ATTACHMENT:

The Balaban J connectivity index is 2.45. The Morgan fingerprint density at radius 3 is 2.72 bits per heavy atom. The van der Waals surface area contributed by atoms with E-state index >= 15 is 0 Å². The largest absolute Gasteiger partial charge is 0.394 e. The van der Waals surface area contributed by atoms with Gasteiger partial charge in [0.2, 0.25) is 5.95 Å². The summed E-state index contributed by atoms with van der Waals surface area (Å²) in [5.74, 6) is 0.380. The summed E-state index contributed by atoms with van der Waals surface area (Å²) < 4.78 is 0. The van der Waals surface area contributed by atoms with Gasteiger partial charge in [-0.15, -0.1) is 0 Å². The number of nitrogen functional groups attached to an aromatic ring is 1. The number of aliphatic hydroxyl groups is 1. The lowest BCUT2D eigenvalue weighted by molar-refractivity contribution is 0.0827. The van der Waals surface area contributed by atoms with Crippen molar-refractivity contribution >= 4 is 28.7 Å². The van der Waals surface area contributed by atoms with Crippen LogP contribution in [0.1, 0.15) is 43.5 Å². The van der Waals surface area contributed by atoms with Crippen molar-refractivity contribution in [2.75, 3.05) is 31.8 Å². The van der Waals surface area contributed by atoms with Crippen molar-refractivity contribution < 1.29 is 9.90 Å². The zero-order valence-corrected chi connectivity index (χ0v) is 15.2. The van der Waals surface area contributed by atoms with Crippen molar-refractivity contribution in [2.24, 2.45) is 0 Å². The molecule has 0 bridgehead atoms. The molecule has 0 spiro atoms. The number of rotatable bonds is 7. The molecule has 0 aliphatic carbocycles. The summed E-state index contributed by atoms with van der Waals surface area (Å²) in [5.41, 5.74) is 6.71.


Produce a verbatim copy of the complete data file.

The Balaban J connectivity index is 2.45. The Morgan fingerprint density at radius 3 is 2.72 bits per heavy atom. The van der Waals surface area contributed by atoms with E-state index >= 15 is 0 Å². The largest absolute Gasteiger partial charge is 0.394 e. The van der Waals surface area contributed by atoms with Gasteiger partial charge in [0.2, 0.25) is 5.95 Å². The summed E-state index contributed by atoms with van der Waals surface area (Å²) in [5.74, 6) is 0.380. The summed E-state index contributed by atoms with van der Waals surface area (Å²) < 4.78 is 0. The van der Waals surface area contributed by atoms with Gasteiger partial charge in [-0.15, -0.1) is 0 Å². The number of nitrogen functional groups attached to an aromatic ring is 1. The number of aliphatic hydroxyl groups is 1. The lowest BCUT2D eigenvalue weighted by molar-refractivity contribution is 0.0827. The van der Waals surface area contributed by atoms with Crippen molar-refractivity contribution >= 4 is 28.7 Å². The van der Waals surface area contributed by atoms with Crippen LogP contribution in [0.1, 0.15) is 43.5 Å². The van der Waals surface area contributed by atoms with Crippen molar-refractivity contribution in [2.75, 3.05) is 31.8 Å². The van der Waals surface area contributed by atoms with Crippen molar-refractivity contribution < 1.29 is 9.90 Å². The zero-order valence-corrected chi connectivity index (χ0v) is 15.2. The van der Waals surface area contributed by atoms with Crippen molar-refractivity contribution in [2.24, 2.45) is 0 Å². The molecule has 0 bridgehead atoms. The molecule has 0 spiro atoms. The number of rotatable bonds is 7. The molecule has 0 aliphatic carbocycles. The summed E-state index contributed by atoms with van der Waals surface area (Å²) in [5.41, 5.74) is 6.71.